Colombia 1990-2010: Cooperation in the War on Drugs
in Proxy Wars: Suppressing Violence Through Local Agents
edited by Eli Berman & David A. Lake
Ithaca, NY: Cornell University Press, pp. 80-109, 2019.
“Geopolitics and the 21st Century Global Financial Safety Net”
“Ties that Bind: The Geopolitics of Bilateral Currency Swap Agreements”
In multilateral lending, political ties between lenders and borrowers create perverse incentives for economic misbehavior by recipient states. These problems should be exacerbated in the context of bilateral currency swap agreements (BSAs), where borrowers and lenders engage in deep cooperation without explicit conditionality statements designed to reduce moral hazard. Despite these limitations, BSAs are rapidly proliferating and now match IMF agreements in both number and value. Why are lenders and borrowers shifting to an inherently risky financial instrument? I resolve this discrepancy by introducing and offering empirical support for a theory in which international political linkages allow providers to exert leverage rather than favoritism. In short, BSA providers can use existing linkages—such as alliances and strategic partnerships—to credibly threaten punishment against recipients that misbehave, thereby inducing those recipients to adopt more responsible economic policies. I support the mechanism using a newly-created data set of all currency swap agreements offered by the U.S. Federal Reserve, the People's Bank of China, and the Bank of Japan between 2000 and 2016. My results contrast with prevailing theories on the benefits of central bank independence and the relationship between international political ties and moral hazard in financial relations.
“A Bilateral Seal of Approval: Financial Stability through Geopolitics”
Bilateral emergency assistance is a rapidly-proliferating fixture of the global financial architecture. How do markets react to announcements of bilateral bailouts? On the one hand, a bilateral bailout may reassure markets by signaling that the recipient state has a powerful backer willing to provide the liquidity necessary to avert a financial crisis. On the other hand, investors may fear that the lender’s decisions are politically-motivated and that borrowers will continue to pursue risky or expansionary economic policies as a result of moral hazard. I provide an empirical answer to the question of how markets interpret these contrasting signals using new data on bilateral currency swap agreements (BSAs) formed between 2000 and 2016. Using a difference-in-difference design, I leverage three types of market responses to assess whether BSA recipients with political ties to providers are treated differently from BSA recipients who lack such connections. In contrast to previous work on IMF bailouts, I find no evidence that markets penalize politically-connected BSA recipients, suggesting that in bilateral lending contexts political ties act as a seal of approval for markets rather than a reason for skepticism.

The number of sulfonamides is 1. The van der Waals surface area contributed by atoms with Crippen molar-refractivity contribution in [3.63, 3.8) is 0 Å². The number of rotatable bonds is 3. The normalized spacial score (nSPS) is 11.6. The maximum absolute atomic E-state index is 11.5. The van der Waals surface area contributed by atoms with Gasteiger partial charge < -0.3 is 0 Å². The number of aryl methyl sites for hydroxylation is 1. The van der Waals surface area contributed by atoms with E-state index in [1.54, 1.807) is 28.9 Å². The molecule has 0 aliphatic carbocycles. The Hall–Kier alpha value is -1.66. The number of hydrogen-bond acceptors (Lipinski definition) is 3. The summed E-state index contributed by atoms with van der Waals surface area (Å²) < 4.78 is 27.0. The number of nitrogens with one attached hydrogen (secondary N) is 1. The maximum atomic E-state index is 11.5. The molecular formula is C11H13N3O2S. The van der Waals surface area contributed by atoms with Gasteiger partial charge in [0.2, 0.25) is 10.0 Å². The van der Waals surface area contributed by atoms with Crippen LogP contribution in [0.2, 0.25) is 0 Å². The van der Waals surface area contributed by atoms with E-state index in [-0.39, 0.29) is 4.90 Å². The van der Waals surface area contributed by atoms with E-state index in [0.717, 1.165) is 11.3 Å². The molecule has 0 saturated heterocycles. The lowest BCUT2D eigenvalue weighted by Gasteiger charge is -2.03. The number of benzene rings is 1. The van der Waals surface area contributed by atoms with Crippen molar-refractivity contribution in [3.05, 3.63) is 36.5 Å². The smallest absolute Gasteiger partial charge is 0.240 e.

“How Economic Interests Still Matter for Trade Policy Preferences”
How do voters appraise the effect of trade on their own economic welfare? I argue that previous studies of trade policy preferences use an overly narrow definition of individual economic self-interest. In particular, existing work does not account for the influence of an individual’s social financial network, such as family and dependent obligations or support. Using a survey experiment of American citizens, I find evidence that social financial networks influence respondents’ perceptions of the economic impact of trade. I further demonstrate that financial relationships jointly matter in determining an individual’s overall trade policy preference. These findings add a new perspective to debates regarding the role of self-interest and sociotropism in trade preferences, because trade policies that affect social financial networks may indirectly influence an individual’s personal pocketbook.
“New Lenders of Last Resort? Examining the Rise of Bilateral Currency Swaps”
Over the past two decades, the rapid proliferation of bilateral currency swap agreements (BSAs) has marked a fundamental transformation in the global financial safety net. To facilitate analysis of this new instrument, this paper introduces a comprehensive data set on all BSAs formed between 2000 and 2016. I provide a descriptive analysis of two aspects of the data. First, I demonstrate that BSAs represent a distinct departure from traditional forms of multilateral liquidity provision. Second, I show that significant variation exists in BSA allocation among providers: some prominent providers—such as the People’s Bank of China—extend BSAs to a wide range of recipients, while other providers—such as the U.S. Federal Reserve—appear more constrained in their selection criteria.
Conferences and talks
2019: APSA, IPES (scheduled)
2018: APSA, ISA, SPSA, Yale University
2016: George Washington University